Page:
As young people make the transition from student to having a steady job, the excitement of having a steady job can overshadow our common sense. A new job brings with it the desire for more things 0 we want to purchase a new car and all the things that we may have been waiting for a while to have. At the same time banks offer the delectable credit card which brings with it a greater desire to spend. Those first pay cheques can entice one to go into high credit and build up debt that can take years to overcome.
A saving mindframe:
First and foremost, one needs to build a budget after your initial savings. Saving should be integrated into your monthly cheque and only budget your monthly spending after your savings have been taken care of. The past few years have shown us the importance of saving -as job security is not necessarily a given. Saving should be looked as an investment into creating a means of security in the event of any uncertainty in your job. This will also assist in building a deposit for a future home or even for a car to allow for smaller monthly payments.
Once we have a job our first focus is on purchasing a car immediately. However, this might mean that it takes out a huge chunk from our salary. In purchasing a car, first wait to be permanent at a job – this is usually after a three-month period – and then only commit to an investment like a car. In purchasing the car reframe your mind to understand that it is not simply a purchase but rather a huge investment. Ensure that you factor in all the financial responsibility that is included in purchasing a car: car insurance, petrol costs, services etc. Your budget must cover all these expenses as well. Examine the different choices that you have – especially the difference in the price of a brand-new car versus a pre-loved vehicle. The difference in the price can be massive and can allow for major savings.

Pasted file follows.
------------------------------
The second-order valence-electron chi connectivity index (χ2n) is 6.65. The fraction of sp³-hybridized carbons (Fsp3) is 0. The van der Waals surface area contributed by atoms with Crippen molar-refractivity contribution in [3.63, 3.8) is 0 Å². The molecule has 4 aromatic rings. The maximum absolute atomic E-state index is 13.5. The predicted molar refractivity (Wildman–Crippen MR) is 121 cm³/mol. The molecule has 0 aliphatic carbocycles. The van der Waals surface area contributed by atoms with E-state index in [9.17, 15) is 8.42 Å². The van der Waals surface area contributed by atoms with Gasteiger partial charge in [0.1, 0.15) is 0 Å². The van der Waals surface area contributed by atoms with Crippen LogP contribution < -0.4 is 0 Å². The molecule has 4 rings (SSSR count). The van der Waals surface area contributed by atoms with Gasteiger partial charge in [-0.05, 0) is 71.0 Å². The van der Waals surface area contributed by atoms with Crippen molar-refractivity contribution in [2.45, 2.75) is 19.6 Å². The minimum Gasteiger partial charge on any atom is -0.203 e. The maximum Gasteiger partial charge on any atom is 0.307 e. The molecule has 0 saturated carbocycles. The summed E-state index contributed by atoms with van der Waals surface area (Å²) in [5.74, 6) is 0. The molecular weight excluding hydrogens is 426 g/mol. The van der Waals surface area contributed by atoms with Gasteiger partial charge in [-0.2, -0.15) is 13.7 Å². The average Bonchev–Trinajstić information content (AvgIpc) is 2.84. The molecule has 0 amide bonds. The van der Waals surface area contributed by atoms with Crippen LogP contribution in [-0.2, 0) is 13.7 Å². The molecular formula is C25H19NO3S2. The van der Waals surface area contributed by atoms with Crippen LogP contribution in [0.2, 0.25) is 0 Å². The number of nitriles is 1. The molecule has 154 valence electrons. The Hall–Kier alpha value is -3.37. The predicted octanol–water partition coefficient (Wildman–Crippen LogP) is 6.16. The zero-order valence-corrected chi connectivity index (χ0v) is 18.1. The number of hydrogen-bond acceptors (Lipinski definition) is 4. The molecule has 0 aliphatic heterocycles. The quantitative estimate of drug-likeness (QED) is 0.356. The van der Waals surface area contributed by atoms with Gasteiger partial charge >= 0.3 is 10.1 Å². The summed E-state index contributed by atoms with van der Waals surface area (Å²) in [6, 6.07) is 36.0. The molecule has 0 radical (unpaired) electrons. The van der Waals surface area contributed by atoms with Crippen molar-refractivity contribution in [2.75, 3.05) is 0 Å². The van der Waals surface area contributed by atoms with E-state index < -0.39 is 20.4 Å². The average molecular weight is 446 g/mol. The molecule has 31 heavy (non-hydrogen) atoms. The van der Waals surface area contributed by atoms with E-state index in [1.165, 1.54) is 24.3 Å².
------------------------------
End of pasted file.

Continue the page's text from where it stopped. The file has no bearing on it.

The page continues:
The credit temptation
Credit cards are extremely enticeable. But always try to never take out a credit card. Once you are in the green and in the plus don’t ever go into the negative. This means assessing whether you are purchasing because of a need or a want. The highly materialistic culture that we live in does not allow us to slow down and focus on the why of a certain need. Why do we want something – motivates the urgency of the purchase. Always give yourself time before you commit to any purchase. This small window of delay allows you to make a purchase that is beneficial and not detrimental.
Social media can influence purchases, so we must teach our children about money and the reality of being responsible with financial decisions. This means teaching them about the reality of life and not insulating them from the responsibilities of life.
Learning about financial responsibility:
Reading articles and listening to podcasts and learning how to run a budget, should be an integral part of adulthood. We have to inculcate speaking about money to our children and build a healthy relationship with wealth. When learning about wealth and budgeting, ensure that you are speaking to professionals and financial advisors that will give you advise that is both beneficial and at the same time backed with research. At the same time as believers, we have to incorporate the understanding of barakah, and the way charity impacts what we have. In understanding that charity is tied to having an increase in wealth we take away the fear of not having.
Listen to the full podcast here